Designers / Industry

Jewelry Industry Must Help Fight Climate Change, Panelists Say


Jewelry businesses—especially those that source materials from poor countries—must do their part to help mitigate the ongoing crisis of climate change, said speakers at the daylong State of the Art Jewelry Summit, held June 23 at Harvard University’s Mineralogical & Geological Museum in Cambridge, Mass.

“Everything around us is made of materials that came from the earth,” said Charles Langmuir, a Harvard professor of geochemistry. “How often do we really feel this appreciation for the world that sustains us? Jewelry is beautiful. It touches everyone’s life. How can we use it to make a positive contribution to the planet?”

One way to do so, Langmuir said, is through the alleviation of poverty. But the industry also needs to think about its legacy in countries that it sources from.

“We in the U.S. emit 72 times the amount of greenhouse gases as people in the Global South,” he said.  “A person subsisting on $2 or $3 has a very different view of the world than we do. We need to deal with global poverty and look at how can we take care of people who emit 72 less times carbon dioxide than we do. How can we lift their standard of living?”

Another speaker—Harvard energy professor Daniel Nocera, inventor of the “bionic leaf,” a new form of agricultural technology—agreed. “You can’t have a sustainable earth with poverty,” he said. “In the Global South, there’s 3 billion people who don’t use energy, but we don’t see them because they’re poor.

“But soon, in the emerging world we will have billions of new energy users,” Nocera commented. “If you think you have problems now, just wait.”

He urged companies that work in those countries to provide ways of accessing renewable energy. “The idea is, can I get new science or technology [for those countries] that doesn’t rely on a centralized infrastructure?” he said. “So by using sunlight, air, and water, can we give energy and also food to the poor?”

Other panelists at the summit talked about the mining sector, both its good and bad aspects. Yang Shao-Horn, a professor of engineering at the Massachusetts Institute of Technology, noted that gold mining and platinum mining have heavy carbon footprints. “This industry can have a very powerful voice to make that more sustainable,” she said.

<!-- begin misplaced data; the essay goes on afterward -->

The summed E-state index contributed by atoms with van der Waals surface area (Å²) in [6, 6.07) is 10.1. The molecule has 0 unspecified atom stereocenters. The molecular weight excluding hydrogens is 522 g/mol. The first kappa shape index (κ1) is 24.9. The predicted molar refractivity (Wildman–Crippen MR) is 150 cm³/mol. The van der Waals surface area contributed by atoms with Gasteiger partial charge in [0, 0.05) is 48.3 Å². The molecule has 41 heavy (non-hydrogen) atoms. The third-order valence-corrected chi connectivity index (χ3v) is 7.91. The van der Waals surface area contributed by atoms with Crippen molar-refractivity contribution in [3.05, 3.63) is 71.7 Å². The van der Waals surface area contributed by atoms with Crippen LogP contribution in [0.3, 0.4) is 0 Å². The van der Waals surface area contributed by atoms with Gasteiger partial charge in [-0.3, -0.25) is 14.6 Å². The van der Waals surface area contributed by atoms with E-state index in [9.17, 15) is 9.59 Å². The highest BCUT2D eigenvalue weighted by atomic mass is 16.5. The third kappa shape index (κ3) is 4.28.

Jo Becker, advocacy director of the children’s rights division at Human Rights Watch, said her group has found that many gold mines have serious problems, particularly child labor. But she added: “When we find abuses in the artisanal sector, we don’t want companies to disengage. This is a source of livelihood for millions of people.”

Monica Stephenson, founder of Anza Gems and the former head of Ethical Metalsmiths, said she’s been to East Africa 17 times and has seen how programs like Moyo Gems can benefit local communities.

“I have a hard time when people say we’re not going to source diamonds from Africa,” said Stephenson. “We don’t want to wipe out an entire continent.”

Jewelry designer Thelma West said she often has to educate her customers about the positive impact the diamond industry can have in countries like Botswana. “People see a hole in the ground, and say it’s a hole in the ground. But if it’s doing a lot of good, then give me a hole in the ground,” she said. “It gives people health care, education, things we in the West take for granted.”

Added Cristina Villegas, director of sustainable markets at PACT, which oversees the Moyo program: “Most artisanal and small-scale miners are people trying to make a living. I can’t think of a greater irony than to move supply chains away from the Global South to the Global North on the grounds of sustainability.”

In his closing remarks at the summit, Langmuir said everyone can contribute to improving the situation. “As we go through our lives, there’s a feeling that there’s not much we can do. We think the government needs to do something, business needs to do something. But sometimes it just  takes one person to change their attitude.

“I recently saw someone at Starbucks saying, ‘I don’t need a plastic lid.’ And now when I go to Starbucks, I don’t get lids. Through our individual action, if we are able to influence five people, and then those five people are able to influence five more people, then the actions of the individual become extremely powerful,” Langmuir said.

“I would make the argument it’s not ‘What can I do to help?’ but ‘What I can do that is helping?’”

The jewelry summit was presented by the Mineralogical & Geological Museum, the Responsible Jewellery Council, and GIA.

(Photo courtesy of the State of the Art Jewelry Summit)

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By: Rob Bates

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